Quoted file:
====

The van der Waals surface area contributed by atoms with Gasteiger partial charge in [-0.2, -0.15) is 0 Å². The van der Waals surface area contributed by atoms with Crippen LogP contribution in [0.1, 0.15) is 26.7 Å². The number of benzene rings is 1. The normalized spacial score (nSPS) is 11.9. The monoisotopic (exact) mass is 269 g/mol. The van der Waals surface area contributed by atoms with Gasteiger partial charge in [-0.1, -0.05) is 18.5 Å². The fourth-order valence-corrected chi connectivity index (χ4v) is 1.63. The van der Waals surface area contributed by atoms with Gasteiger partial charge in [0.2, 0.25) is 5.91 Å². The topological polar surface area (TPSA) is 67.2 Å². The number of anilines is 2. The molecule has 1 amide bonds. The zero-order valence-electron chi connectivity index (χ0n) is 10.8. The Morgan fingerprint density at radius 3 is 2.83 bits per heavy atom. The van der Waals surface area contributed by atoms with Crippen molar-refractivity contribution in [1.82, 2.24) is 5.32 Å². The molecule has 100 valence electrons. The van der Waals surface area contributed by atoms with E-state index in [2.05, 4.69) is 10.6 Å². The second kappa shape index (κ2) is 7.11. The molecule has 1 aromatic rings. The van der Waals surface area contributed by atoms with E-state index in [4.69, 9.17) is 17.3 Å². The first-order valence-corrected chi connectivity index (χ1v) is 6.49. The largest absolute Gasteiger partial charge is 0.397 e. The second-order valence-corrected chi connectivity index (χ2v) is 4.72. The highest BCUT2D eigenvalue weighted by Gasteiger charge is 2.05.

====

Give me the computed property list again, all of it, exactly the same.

The van der Waals surface area contributed by atoms with Gasteiger partial charge in [-0.2, -0.15) is 0 Å². The van der Waals surface area contributed by atoms with Crippen LogP contribution in [0.1, 0.15) is 26.7 Å². The number of benzene rings is 1. The normalized spacial score (nSPS) is 11.9. The monoisotopic (exact) mass is 269 g/mol. The van der Waals surface area contributed by atoms with Gasteiger partial charge in [-0.1, -0.05) is 18.5 Å². The fourth-order valence-corrected chi connectivity index (χ4v) is 1.63. The van der Waals surface area contributed by atoms with Gasteiger partial charge in [0.2, 0.25) is 5.91 Å². The topological polar surface area (TPSA) is 67.2 Å². The number of anilines is 2. The molecule has 1 amide bonds. The zero-order valence-electron chi connectivity index (χ0n) is 10.8. The Morgan fingerprint density at radius 3 is 2.83 bits per heavy atom. The van der Waals surface area contributed by atoms with Crippen molar-refractivity contribution in [1.82, 2.24) is 5.32 Å². The molecule has 100 valence electrons. The van der Waals surface area contributed by atoms with E-state index in [2.05, 4.69) is 10.6 Å². The second kappa shape index (κ2) is 7.11. The molecule has 1 aromatic rings. The van der Waals surface area contributed by atoms with E-state index in [4.69, 9.17) is 17.3 Å². The first-order valence-corrected chi connectivity index (χ1v) is 6.49. The largest absolute Gasteiger partial charge is 0.397 e. The second-order valence-corrected chi connectivity index (χ2v) is 4.72. The highest BCUT2D eigenvalue weighted by Gasteiger charge is 2.05.